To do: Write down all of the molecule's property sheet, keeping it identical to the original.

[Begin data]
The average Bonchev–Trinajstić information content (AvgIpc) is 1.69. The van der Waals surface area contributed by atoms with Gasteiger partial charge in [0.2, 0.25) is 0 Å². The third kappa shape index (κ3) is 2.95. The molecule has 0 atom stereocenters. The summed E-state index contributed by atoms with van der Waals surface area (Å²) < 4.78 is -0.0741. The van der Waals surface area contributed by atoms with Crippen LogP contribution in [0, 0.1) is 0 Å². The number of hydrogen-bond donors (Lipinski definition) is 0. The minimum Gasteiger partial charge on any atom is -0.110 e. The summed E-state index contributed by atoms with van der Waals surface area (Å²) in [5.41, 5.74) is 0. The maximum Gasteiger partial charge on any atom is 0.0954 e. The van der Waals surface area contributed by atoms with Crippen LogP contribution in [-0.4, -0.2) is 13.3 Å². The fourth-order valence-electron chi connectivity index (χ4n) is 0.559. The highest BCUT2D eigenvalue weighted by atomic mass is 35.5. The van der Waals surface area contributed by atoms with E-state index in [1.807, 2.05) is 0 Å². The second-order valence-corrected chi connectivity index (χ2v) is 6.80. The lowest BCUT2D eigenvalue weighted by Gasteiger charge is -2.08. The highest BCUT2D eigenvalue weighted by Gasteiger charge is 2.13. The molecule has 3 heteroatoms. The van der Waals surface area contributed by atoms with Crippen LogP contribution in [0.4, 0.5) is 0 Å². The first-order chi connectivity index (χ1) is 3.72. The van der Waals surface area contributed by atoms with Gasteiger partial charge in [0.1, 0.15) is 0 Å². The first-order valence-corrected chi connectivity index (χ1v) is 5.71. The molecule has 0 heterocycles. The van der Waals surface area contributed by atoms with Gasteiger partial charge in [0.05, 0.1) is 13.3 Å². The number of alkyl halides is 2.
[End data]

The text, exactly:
The average Bonchev–Trinajstić information content (AvgIpc) is 1.69. The van der Waals surface area contributed by atoms with Gasteiger partial charge in [0.2, 0.25) is 0 Å². The third kappa shape index (κ3) is 2.95. The molecule has 0 atom stereocenters. The summed E-state index contributed by atoms with van der Waals surface area (Å²) < 4.78 is -0.0741. The van der Waals surface area contributed by atoms with Crippen LogP contribution in [0, 0.1) is 0 Å². The number of hydrogen-bond donors (Lipinski definition) is 0. The minimum Gasteiger partial charge on any atom is -0.110 e. The summed E-state index contributed by atoms with van der Waals surface area (Å²) in [5.41, 5.74) is 0. The maximum Gasteiger partial charge on any atom is 0.0954 e. The van der Waals surface area contributed by atoms with Crippen LogP contribution in [-0.4, -0.2) is 13.3 Å². The fourth-order valence-electron chi connectivity index (χ4n) is 0.559. The highest BCUT2D eigenvalue weighted by atomic mass is 35.5. The van der Waals surface area contributed by atoms with E-state index in [1.807, 2.05) is 0 Å². The second-order valence-corrected chi connectivity index (χ2v) is 6.80. The lowest BCUT2D eigenvalue weighted by Gasteiger charge is -2.08. The highest BCUT2D eigenvalue weighted by Gasteiger charge is 2.13. The molecule has 3 heteroatoms. The van der Waals surface area contributed by atoms with Crippen LogP contribution in [0.4, 0.5) is 0 Å². The first-order chi connectivity index (χ1) is 3.72. The van der Waals surface area contributed by atoms with Gasteiger partial charge in [0.1, 0.15) is 0 Å². The first-order valence-corrected chi connectivity index (χ1v) is 5.71. The molecule has 0 heterocycles. The van der Waals surface area contributed by atoms with Gasteiger partial charge in [0.05, 0.1) is 13.3 Å². The number of alkyl halides is 2.